Published August 07 2012
Unity, rarity and national pride spark Olympic fever locally
But when the Olympics roll around, she’s all in on all of them.
Her DVR is stuffed to the bursting point with hundreds of hours of footage, from prelims to event finals. She’s been sequestering herself from the Internet and chatty coworkers to avoid spoilers. No matter what the event, she’s a fan.
“It’s just the dedication and commitment that the athletes have,” the 28-year-old employee of Minnesota State Community and Technical College said. “I think that’s something that’s really remarkable.”
Her case of Olympic fever is hardly an isolated one: From young people hopping between downtown bars in colorful gymnastics leotards to viewing parties complete with gold, silver and bronze-frosted cupcakes, the games have inspired no shortage of enthusiasm.
So what gets her and fellow devotees so fired up about sports in which they might not know the rules and about athletes whose names they can’t pronounce?
John Cox, head of North Dakota State University’s history department and an expert on nationalism, said the appeal comes from a mix of homegrown pride, global unity and appreciation for pageantry and excellence at the highest level.
On one hand, he said, people are drawn to the games as a measuring stick of national excellence. If American athletes win more medals than a global rival like China, fans see it as validation that our training programs, work ethic and values system are somehow superior.
“It’s a way of comparing ourselves to other countries,” he said.
On the other hand, the games also bring together and humanize competitors from all corners of the globe, fostering a heartwarming sense of goodwill.
“That’s a very positive thing about the Olympics,” Cox said. “That was part of the goal.”
He also said different countries appreciate the games in different ways. In America, where a big medal haul is taken for granted, we’re rooting for dominance. In smaller nations that struggled just to get to the Olympics, showing up, “whether they win any medals or not, is a form of validation and recognition.”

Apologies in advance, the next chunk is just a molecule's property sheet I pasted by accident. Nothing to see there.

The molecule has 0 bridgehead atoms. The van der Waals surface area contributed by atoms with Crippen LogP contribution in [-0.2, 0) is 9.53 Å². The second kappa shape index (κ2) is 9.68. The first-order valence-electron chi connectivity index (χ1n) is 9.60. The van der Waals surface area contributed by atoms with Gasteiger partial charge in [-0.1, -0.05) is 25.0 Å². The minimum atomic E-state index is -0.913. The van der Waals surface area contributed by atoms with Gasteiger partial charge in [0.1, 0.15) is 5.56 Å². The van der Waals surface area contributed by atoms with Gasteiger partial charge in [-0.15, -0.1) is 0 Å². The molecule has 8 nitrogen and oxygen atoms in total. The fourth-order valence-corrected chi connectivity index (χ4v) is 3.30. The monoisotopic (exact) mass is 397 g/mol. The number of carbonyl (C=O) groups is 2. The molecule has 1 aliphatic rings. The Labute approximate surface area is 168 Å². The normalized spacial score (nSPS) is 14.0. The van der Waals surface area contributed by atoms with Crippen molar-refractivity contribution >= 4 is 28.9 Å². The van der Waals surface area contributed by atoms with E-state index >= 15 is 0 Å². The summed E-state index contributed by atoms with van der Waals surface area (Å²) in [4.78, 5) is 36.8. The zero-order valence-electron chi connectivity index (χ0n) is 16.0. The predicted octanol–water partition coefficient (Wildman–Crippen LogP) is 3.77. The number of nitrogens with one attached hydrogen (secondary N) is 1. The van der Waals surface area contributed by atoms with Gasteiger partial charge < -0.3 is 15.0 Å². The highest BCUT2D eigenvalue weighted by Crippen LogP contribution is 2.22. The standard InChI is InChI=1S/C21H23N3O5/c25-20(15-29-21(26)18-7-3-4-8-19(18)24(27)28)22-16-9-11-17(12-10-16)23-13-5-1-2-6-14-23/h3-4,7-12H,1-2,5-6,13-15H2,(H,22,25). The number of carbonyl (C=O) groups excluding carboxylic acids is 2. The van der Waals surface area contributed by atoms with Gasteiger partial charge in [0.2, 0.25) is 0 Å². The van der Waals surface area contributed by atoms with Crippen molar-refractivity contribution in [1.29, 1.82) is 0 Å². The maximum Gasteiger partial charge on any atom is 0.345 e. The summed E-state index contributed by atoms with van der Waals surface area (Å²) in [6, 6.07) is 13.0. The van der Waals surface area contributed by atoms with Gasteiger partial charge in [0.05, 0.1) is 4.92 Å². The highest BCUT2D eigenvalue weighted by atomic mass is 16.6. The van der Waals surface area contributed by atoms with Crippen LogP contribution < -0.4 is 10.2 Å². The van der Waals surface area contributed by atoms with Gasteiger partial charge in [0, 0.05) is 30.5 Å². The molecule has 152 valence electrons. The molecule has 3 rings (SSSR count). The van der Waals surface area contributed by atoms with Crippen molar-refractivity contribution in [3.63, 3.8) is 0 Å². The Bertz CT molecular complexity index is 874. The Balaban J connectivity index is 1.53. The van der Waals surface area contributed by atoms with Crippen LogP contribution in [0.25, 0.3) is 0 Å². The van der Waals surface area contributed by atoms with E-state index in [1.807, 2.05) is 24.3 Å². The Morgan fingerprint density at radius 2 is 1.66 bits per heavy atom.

For Gary Mailloux, Fargo North High School’s track and field coach, the Summer Games mark a surge of interest in a sport that usually lives on the fringes of the mainstream. Suddenly, Jamaican rivalries, celebrity hurdlers and photo finishes are the talk of the world.
“It’s the one time when track and field really does get the center of attention,” said Mailloux, a longtime Fargo North coach. “I’m fired up about it.”
He said the games are popular even among the most casual of sports fans because they provide a welcome respite from the bad news of the world.
“We get a constant barrage of all the downsides of life and society and things like that, and sport is exciting, it’s positive,” he said.
“People appreciate that and they kind of latch on. We still long for as a people the coming together of the nations of the world. It’s putting aside the daily dose of fighting and violence,” he said.
He said it’s also an opportunity for fans to broaden their athletic horizons in an age of increasingly narrow specialization. While he pays close attention to the events in his sport, he also finds himself captivated by niche events that only come around on national television once every four years.
The other day at lunch, he found himself watching rowing.
“When else do you ever have any access to that sort of thing? You don’t,” he said.
Readers can reach Forum reporter Marino Eccher at (701) 241-5502